Ecological Disruption and Militarization of Antarctica will push the Planet Closer to Tipping Points

Antarctica

Antarctica, a continent about 40% larger than Europe in area, has also been called the world’s largest desert and the coldest, windiest, loneliest continent. Such descriptions do not exactly make this the most attractive continent, but in keeping with our times, those looking for minerals and geo-strategic advantages can find their own allurements.

So far this continent has been among the relatively better managed places in the world, but this can change rapidly with the increasingly emerging fearful possibilities of ecological disruption and even militarization.

If such a drift takes place, this will be a tragedy much beyond this continent as Antarctica has a very important role in protecting the badly endangered ecology of the entire planet. The vast ice sheets which cover this continent almost entirely make an important contribution in maintaining heat balance by naturally deflecting sun rays, and this has an increasingly more protective role for earth. This continent contributes also by maintaining the water circulation system. The glaciers here are estimated to have 70 per cent of the freshwater supply of the world. This is a habitat for many species which are found only here, and some of the species found here, such as the larger whales, have important protective roles on their own. Although best known for its many species of penguins and seals, Antarctica is also home to its unique krills which provide food for many species apart from playing other ecologically important roles.


Although ecologists have been warning against increasing dangers of plastics, other pollutants and above all invasive species being introduced here in recent times as well as the threat posed by destructive fishing practices, on the whole the continent has been reasonably well protected so far in terms of any locally caused ruin. However in terms of the impact of the wider climate change and global warming, of course the fragile ecology of this continent has suffered in terms of heavy melting of ice and glaciers and habitats of several species being threatened in the process.

However if future activities contribute much more heavily to local ecological ruin, then the vicious cycle will be completed as global warming melts the continent, also releasing more buried carbon, on the one hand and on the other hand local ruin disrupts the continent’s protective role and contributes further to climate change and other serious ecological ruin, pushing the continent closer towards tipping points.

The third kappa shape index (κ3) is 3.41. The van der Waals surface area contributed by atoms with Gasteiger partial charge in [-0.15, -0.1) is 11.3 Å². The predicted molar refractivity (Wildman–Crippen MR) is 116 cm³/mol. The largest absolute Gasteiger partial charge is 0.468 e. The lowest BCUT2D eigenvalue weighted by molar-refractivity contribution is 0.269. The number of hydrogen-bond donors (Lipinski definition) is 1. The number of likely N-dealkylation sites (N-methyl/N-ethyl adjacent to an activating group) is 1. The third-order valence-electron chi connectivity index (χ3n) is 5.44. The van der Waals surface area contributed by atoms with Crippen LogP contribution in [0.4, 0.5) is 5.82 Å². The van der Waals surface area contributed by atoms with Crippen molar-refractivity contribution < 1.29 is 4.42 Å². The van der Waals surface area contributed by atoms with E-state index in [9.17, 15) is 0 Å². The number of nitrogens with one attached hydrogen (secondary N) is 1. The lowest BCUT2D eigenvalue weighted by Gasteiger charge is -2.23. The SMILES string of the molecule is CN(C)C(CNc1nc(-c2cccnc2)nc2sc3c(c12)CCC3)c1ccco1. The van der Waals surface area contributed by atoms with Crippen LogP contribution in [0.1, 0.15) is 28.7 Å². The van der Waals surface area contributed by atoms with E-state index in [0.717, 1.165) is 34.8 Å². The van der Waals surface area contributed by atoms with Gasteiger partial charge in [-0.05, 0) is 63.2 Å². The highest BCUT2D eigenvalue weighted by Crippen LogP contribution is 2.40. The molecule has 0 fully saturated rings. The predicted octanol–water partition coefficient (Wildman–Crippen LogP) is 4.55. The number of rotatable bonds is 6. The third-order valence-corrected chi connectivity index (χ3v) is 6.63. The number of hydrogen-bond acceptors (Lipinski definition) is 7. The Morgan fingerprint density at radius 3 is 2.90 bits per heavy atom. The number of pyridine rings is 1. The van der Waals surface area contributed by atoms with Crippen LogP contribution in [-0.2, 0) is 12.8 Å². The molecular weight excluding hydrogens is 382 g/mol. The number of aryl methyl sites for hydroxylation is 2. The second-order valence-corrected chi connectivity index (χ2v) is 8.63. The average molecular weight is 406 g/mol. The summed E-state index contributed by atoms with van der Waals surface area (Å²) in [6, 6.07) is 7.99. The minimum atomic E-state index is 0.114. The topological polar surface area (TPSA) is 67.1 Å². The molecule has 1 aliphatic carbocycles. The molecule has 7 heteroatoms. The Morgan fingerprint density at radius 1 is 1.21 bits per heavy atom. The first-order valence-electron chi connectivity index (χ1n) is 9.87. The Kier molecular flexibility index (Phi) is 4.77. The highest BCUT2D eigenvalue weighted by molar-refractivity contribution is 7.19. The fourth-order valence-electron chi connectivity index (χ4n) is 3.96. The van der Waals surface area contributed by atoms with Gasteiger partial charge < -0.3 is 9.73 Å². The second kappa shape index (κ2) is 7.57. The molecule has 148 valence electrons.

So far much harm could be avoided because of the systems put in place by the Antarctica Treaty System (ATS) created by the Antarctica Treaty of 1959/1961 which put in place a system of avoiding exploitation and exploration of minerals as well as banning military activities/militarization. This was strengthened further by the follow-up protocol framed in 1998 which beautifully agreed to preserve the Antarctica as an ‘International Nature Reserve Dedicated to Science and Peace’. This protocol is supposed to last at least for 50 years up to the year 2048 when again hopefully this can be extended.

However this system could function reasonably effectively so far because most of the involved countries were not motivated to disrupt it. Now with an increasingly more divided world which is more hawkish on exploring geo-strategic advantages and which is also getting greedier for certain rare minerals or other valuable natural resources, this can change.

While the systems on place have worked well here so far, their loopholes and susceptibilities will be exposed once the main actors involved become more aggressive. To give an example, the current system gives all exemptions for research stations, even some military personnel. This can be misused to get in more military personnel. Research is supposed to be for civilian purposes, but exploiting dual use possibilities as well as some hidden research, work of military importance can also be taken up. Similarly, research work can include secret mineral exploration work as well, which is most likely to lead to wider mineral exploration and ultimately mining work if the prospects are found to be very alluring.

There are prospects for lucrative fishing as well as for creating new sea routes. Domination of the sky here can lead to a big military advantage over a wide area. The clear sky here may delight nature lovers, but those interested in space warfare research and satellite tracking may take a very different view of the possibilities.

The original treaty was signed by 12 countries. Seven out of these have claimed territories—Argentina, Australia, Chile, France, New Zealand, Norway and UK. No less important is the reported fact that the USA, Russia and China have reserved rights to making future claims. Many more countries, over 30, have set up permanent research bases. Even efforts for dividing the region along imaginary lines have been discussed, making a mockery of existing treaty and protocol. However so far the treaty and the protocol are in place, and this is a saving grace.

However clearly many more efforts for strengthening the provisions of peace and ecological protection are needed. One option is to entirely do away with territorial claims and to hand over the continent to the United Nations for governing it entirely on the basis of complete peace and ecological protection as a common heritage of all humankind and forms of life.

Bharat Dogra is Honorary Convener, Campaign to Save Earth Now. His recent books include Protecting Earth for Children, Planet in Peril, Earth without Borders and A Day in 2071.                        

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